Therapy and Better Thinking
People that have experienced psychotherapy or counselling often talk about its benefits. However, we don't always identify with the benefit they experience – because their lives are different to ours, the benefits they have found may not be what we are looking for. Here's another perspective on some things that you might get from psychotherapy or counselling, focusing on changes to your thinking.
The things in your head
When you enter into psychotherapy or counselling, you start to talk about the familiar things that happen inside your head. Speaking your thoughts has the unexpected consequence of actually making your thoughts clearer to you. There is something about the process of speaking to another person that allows your thinking to evolve, and to give you access to new and more sophisticated thoughts. This process that I am talking about here is exactly the process that professionals go through to refine their thinking about their fields of study. When professionals get together and talk about their field – whether they are scientists, journalists, ministers of religion, accountants or dentists – talking about their thoughts refines their thinking. By using this same process we can refine our thinking about our personal life by talking about our thoughts. You may see some specific changes as a result of psychotherapy.
Understanding your internal processes
Firstly, in psychotherapy or counselling you may learn to understand more about your internal processes. You can become clearer about the things that motivate you, the things that you like and the things that you don't like. Moreover, you may get clearer about why you react the way you do to these things. In this way, the parts of you that are already there but somewhat obscured become more accessible to you, allowing you to make more informed decisions about the things that you do. For example, you may become clear that you feel uneasy about a work colleague because of the dismissive way he talks about other people.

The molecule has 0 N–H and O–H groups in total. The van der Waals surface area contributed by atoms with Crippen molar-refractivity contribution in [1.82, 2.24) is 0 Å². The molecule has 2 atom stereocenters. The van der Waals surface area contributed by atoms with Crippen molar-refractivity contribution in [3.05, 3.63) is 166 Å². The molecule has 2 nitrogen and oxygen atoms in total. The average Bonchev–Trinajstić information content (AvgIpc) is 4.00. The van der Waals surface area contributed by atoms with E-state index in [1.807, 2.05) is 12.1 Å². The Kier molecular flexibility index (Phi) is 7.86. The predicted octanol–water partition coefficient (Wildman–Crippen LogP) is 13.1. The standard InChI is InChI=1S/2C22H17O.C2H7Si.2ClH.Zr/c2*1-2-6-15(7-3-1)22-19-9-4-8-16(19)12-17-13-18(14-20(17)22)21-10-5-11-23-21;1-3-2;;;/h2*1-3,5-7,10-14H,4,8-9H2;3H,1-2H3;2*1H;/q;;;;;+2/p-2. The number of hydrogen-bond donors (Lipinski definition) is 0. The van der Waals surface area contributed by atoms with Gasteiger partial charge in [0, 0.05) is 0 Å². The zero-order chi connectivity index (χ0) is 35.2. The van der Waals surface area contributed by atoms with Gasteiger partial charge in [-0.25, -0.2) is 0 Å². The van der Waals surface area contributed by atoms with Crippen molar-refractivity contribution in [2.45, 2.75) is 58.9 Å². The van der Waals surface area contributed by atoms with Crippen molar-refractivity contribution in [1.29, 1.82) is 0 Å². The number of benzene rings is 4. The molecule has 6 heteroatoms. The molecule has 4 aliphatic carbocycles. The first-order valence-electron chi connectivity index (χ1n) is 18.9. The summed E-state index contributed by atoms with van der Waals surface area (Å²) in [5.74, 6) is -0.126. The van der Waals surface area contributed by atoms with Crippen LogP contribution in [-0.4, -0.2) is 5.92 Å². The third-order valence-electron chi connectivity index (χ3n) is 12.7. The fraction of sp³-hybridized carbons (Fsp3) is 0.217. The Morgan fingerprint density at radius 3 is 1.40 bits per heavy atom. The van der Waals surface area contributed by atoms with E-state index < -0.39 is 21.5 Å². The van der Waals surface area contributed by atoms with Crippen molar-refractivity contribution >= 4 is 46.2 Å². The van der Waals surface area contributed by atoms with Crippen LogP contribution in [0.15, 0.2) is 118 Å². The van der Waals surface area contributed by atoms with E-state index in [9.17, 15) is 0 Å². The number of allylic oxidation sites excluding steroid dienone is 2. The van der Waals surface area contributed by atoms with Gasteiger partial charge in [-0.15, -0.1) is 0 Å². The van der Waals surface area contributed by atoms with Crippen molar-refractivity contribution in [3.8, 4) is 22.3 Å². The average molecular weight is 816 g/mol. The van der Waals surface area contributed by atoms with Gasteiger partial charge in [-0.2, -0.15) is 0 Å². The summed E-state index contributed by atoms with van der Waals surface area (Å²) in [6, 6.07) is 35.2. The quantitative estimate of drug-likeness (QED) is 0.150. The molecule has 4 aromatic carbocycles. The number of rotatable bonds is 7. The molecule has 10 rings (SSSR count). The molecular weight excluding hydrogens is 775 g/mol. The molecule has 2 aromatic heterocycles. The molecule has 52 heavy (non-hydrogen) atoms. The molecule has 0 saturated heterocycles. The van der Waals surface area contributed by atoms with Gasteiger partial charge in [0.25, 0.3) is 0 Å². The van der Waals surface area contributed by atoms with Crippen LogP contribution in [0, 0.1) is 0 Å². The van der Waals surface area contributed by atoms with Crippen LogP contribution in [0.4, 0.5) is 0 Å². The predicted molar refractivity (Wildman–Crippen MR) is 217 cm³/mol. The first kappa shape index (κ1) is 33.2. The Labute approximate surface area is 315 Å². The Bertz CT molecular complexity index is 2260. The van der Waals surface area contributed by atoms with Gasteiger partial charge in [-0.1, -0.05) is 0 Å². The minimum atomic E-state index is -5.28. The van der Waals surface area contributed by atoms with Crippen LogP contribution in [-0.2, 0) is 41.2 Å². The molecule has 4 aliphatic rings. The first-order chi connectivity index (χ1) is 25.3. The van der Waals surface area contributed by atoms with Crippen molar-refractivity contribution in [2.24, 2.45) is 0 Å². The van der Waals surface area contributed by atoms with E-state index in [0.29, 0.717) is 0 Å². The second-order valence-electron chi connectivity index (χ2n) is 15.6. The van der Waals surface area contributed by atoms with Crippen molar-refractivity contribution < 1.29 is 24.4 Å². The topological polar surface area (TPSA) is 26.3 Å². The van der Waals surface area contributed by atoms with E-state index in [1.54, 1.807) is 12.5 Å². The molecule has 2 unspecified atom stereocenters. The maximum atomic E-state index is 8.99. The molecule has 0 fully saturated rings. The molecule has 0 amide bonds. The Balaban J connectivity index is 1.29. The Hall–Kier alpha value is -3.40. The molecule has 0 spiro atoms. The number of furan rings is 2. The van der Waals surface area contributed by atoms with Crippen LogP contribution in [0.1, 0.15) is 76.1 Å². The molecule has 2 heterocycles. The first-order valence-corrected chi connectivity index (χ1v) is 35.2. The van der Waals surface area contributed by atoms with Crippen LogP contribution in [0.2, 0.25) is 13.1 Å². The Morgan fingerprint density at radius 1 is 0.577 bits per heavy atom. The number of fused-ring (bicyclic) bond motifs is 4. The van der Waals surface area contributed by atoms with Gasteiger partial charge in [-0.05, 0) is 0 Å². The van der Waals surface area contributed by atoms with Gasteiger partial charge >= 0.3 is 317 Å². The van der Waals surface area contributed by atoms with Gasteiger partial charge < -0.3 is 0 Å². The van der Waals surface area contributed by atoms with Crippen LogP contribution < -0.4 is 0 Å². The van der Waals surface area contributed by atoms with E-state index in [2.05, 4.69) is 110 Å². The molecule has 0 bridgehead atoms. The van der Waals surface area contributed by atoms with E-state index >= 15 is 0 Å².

The structure of what you think
Secondly, counselling or psychotherapy may help you to understand the structure of what you think. When you become more familiar with how you think, you can begin to see how one thought leads on to another in almost an automatic way. Our thoughts can follow these paths without us really realising how automatic they are. To see the automatic nature of this clearly helps you to start thinking differently. Further, you could also begin to see how seemingly unrelated thoughts are actually quite closely related in theme or in tone. For example, you may think about your work colleagues in a similar way you think about your siblings.
Think in more detailed ways
Thirdly, when you become more familiar with the things you think, you're able to think in more detailed and sophisticated ways about things. Things that initially seemed quite similar can actually start to seem different; you can draw meaningful distinctions between things that you weren't able to do in the past. When you can draw clear distinctions between things that on the surface seem quite similar, this can set off a secondary wave of thinking about why they are different, and the reason the differences are significant. For instance, there might be a couple of television shows you don't like. When you think further about it, you might not like one show because you compare yourself unfavourably to the people in it; whereas you might not like the other show because you find it too simplistic.
A fear of our thoughts
Fourthly, sometimes the things that we think can be quite distressing to us, so much so that we avoid thinking about them. We become quite afraid of looking in detail at these thoughts for fear of what we might find. By starting to talk around the edges of these things it starts to take the power out of them – they start to become more normalised, common things that we feel less uncomfortable with, but also we can start to understand what aspects of these thoughts we avoid and why. Further, we can start to make sense of how these thoughts fit into our lives.
It is only through our engagement with other people – talking about our thoughts – that we can really know ourselves. When we start this process in psychotherapy or counselling, we are talking with someone who is not going to take sides or judge us, and who is experienced and intent on helping us understand what we think and feel.
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